As the second biggest investment you’ll make during your lifetime, buying a car needs to be a well thought out plan. Other than the obvious factor of price, we have a useful list that you should consider in choosing a car. Insurance Although car insurance is not mandatory in South Africa, it’s best to have at least the most basic form of car insurance to protect other drivers and yourself from financial liability.
The general rule of thumb is the higher the price of your car, the higher the insurance premium because it costs more to repair or replace it. Insuring newer cars compared to older cars at their market value is also usually higher. Other factors influence your insurance premium include: -type of car -type of engine capacity -year of car’s manufacture -age of car driver or owner -driving experience, premiums are lower for drivers with more experience -where your car is stored, on the street or in a garage Prioritise Safety Equipment and Adds Ons You should have a checklist ranked in importance for essentials such as air bags, seat belts, anti-lock brake systems and more. You can also add a few extras lower on the list like a sunroof or fog lights. You can look at adding body kits as well but seeing as they come in packages from the dealers, you should truly weigh up whether you will actually utilize each feature. Incentives and Rewards Dealerships often offer incentives or rewards for buying with a low finance rate. Be aware that to qualify for these low financing rates, you need to maintain a good credit score.
Keep an eye out for festive offers such as Christmas offers where body kits and other additional extras may be on promotion. Resale Value If you buy a new car every 5 to 10 years, you should definitely consider the resale value of your car seeing a new car depreciates by around 60% of the original purchase price after five years. You should also note that the resale of a hybrid car would be higher, however the purchase price of a hybrid car is always higher than a petrol or diesel car. Many factors affect your resale value, they include: -brand of the car -history of reliability -mileage -current fuel efficiency -age of your car in years -level of wear and tear -any add-ons used for aesthetics or performance -whether you do a direct private sale or go through a used-car dealership Fuel Efficiency This refers to how much petrol or diesel (in litres) your car consumers per 100km.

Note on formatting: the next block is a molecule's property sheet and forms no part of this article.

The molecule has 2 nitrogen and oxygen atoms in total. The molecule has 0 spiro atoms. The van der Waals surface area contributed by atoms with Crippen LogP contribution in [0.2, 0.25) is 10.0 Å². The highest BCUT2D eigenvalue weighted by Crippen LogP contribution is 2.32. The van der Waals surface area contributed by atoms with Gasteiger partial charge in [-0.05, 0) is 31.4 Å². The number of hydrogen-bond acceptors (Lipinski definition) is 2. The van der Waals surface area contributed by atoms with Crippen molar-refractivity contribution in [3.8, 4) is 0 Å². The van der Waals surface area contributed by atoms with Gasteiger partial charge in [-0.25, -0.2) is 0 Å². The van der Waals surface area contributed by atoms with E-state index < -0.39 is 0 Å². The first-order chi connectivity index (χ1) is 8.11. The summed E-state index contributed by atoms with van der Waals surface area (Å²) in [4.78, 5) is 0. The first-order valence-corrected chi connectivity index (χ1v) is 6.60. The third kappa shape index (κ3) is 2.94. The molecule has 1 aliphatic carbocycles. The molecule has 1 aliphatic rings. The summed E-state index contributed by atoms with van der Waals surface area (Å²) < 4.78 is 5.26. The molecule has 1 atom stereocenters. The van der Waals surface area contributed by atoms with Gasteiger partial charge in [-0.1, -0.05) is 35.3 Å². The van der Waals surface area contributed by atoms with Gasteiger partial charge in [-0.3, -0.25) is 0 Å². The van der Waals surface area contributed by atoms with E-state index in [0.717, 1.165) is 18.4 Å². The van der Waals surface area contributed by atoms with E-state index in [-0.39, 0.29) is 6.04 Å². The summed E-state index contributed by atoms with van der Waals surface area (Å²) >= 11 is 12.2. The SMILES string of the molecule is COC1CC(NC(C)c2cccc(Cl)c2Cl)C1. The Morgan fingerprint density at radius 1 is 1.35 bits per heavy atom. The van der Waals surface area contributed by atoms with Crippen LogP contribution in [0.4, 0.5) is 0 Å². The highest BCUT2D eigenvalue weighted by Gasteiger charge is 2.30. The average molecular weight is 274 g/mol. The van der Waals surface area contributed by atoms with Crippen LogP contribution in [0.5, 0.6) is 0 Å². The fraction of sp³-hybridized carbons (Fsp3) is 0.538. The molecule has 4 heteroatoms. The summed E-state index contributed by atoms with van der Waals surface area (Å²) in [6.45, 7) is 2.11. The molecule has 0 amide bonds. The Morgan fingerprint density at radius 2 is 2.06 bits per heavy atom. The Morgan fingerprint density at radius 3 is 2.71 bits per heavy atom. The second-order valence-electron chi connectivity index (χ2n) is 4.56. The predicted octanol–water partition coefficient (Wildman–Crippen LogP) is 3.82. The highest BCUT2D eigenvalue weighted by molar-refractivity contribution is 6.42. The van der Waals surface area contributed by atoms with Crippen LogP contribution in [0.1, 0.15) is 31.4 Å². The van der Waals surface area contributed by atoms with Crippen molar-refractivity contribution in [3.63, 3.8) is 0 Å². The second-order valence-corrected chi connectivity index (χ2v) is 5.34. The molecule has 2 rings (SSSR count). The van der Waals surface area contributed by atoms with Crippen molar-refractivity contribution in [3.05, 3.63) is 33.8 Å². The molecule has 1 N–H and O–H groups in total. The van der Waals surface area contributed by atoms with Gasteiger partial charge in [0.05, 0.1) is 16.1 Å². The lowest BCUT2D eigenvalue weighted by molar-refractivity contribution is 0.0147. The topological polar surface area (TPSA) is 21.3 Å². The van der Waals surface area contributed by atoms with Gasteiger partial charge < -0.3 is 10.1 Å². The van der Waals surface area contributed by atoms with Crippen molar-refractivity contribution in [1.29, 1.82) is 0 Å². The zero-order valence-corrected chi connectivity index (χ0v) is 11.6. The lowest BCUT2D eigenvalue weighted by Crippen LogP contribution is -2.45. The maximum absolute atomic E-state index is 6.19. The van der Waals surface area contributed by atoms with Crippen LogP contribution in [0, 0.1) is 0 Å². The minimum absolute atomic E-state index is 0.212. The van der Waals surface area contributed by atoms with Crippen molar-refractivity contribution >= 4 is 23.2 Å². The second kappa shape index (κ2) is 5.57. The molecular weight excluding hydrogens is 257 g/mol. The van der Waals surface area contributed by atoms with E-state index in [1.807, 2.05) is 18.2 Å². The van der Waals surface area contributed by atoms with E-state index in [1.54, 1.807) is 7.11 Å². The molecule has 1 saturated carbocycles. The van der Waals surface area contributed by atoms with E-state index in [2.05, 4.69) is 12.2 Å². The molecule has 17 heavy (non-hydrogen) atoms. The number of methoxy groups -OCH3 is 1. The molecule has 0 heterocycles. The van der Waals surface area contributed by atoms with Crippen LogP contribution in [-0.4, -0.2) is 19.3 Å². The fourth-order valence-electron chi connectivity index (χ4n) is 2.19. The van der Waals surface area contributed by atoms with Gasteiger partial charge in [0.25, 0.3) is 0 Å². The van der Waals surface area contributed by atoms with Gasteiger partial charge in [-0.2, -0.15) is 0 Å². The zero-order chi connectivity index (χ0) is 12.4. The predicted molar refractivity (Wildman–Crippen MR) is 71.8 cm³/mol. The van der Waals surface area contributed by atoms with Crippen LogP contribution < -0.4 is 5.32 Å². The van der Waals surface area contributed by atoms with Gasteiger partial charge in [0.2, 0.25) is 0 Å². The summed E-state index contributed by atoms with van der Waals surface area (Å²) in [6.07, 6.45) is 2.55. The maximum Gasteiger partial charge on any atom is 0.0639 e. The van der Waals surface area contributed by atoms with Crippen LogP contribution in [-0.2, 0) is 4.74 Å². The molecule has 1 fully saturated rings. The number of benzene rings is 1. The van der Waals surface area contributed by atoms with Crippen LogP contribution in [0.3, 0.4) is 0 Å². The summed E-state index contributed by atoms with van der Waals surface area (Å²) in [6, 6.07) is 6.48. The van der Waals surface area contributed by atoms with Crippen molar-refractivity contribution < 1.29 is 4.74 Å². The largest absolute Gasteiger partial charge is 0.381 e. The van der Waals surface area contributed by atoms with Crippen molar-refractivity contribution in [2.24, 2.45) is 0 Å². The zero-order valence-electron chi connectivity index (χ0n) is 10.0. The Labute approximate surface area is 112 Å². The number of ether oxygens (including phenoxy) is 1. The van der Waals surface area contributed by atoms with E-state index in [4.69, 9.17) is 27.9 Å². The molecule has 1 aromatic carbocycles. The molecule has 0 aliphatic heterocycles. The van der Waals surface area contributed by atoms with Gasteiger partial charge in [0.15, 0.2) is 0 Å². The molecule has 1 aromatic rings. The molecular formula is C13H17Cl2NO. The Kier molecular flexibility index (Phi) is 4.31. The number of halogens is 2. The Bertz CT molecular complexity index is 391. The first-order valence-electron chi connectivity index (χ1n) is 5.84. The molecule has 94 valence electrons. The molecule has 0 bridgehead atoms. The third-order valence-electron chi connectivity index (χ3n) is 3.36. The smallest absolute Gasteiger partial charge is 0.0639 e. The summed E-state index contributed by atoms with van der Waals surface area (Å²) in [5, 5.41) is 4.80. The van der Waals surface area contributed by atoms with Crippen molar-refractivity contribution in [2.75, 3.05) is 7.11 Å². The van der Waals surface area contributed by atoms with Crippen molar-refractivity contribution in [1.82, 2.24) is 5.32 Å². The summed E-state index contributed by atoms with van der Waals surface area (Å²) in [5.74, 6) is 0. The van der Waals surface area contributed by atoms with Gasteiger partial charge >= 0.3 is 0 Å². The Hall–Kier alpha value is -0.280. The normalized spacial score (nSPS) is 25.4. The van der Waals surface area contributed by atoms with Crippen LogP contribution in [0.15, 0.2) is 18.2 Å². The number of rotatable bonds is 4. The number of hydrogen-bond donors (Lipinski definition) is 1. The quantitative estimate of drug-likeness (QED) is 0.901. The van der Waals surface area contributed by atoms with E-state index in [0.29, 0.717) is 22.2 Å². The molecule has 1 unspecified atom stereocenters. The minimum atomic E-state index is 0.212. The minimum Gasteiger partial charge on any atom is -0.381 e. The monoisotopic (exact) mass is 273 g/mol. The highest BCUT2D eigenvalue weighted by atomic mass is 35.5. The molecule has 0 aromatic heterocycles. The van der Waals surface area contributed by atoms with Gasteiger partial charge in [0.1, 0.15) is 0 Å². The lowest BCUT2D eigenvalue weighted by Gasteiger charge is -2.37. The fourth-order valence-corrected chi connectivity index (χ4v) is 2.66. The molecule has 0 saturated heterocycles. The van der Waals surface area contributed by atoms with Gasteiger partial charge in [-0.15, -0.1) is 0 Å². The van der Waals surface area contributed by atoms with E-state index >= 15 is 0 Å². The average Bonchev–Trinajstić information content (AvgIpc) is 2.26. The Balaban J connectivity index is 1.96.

South Africa and the world has faced recent instability, which has affected the price of fuel. Finding a fuel-efficient car has become a necessity and as a result, more people are turning towards hybrids. Hybrid cars are able to minimize the amount of petrol consumed compared to regular petrol and diesel cars. Warranty and Maintenance Plan Experiencing car trouble such as breaking down can be a very costly event that can run into the thousands of rand. However, by having your warranty in place, you can avoid the costly fees. Most new cars come with a 3 year or 60 000km, or 5 year or 100 000km warranty plan. If you are looking to for a used car, you should opt for one with the balance of the warranty in tact. Take note of what is included in the warranty as some expensive components may be excluded.
You should also look for a car that has a comprehensive maintenance plan, whether it is a new car or a used car, you should find a car with a dealership approved maintenance plan. By having perfect records of maintenance from the car brand’s dealership, you can also increase the resale value because it has been documented as being well looked after.
This article has been adapted from Iris Lee’s article, view the original here: http://bit.ly/1vETP1r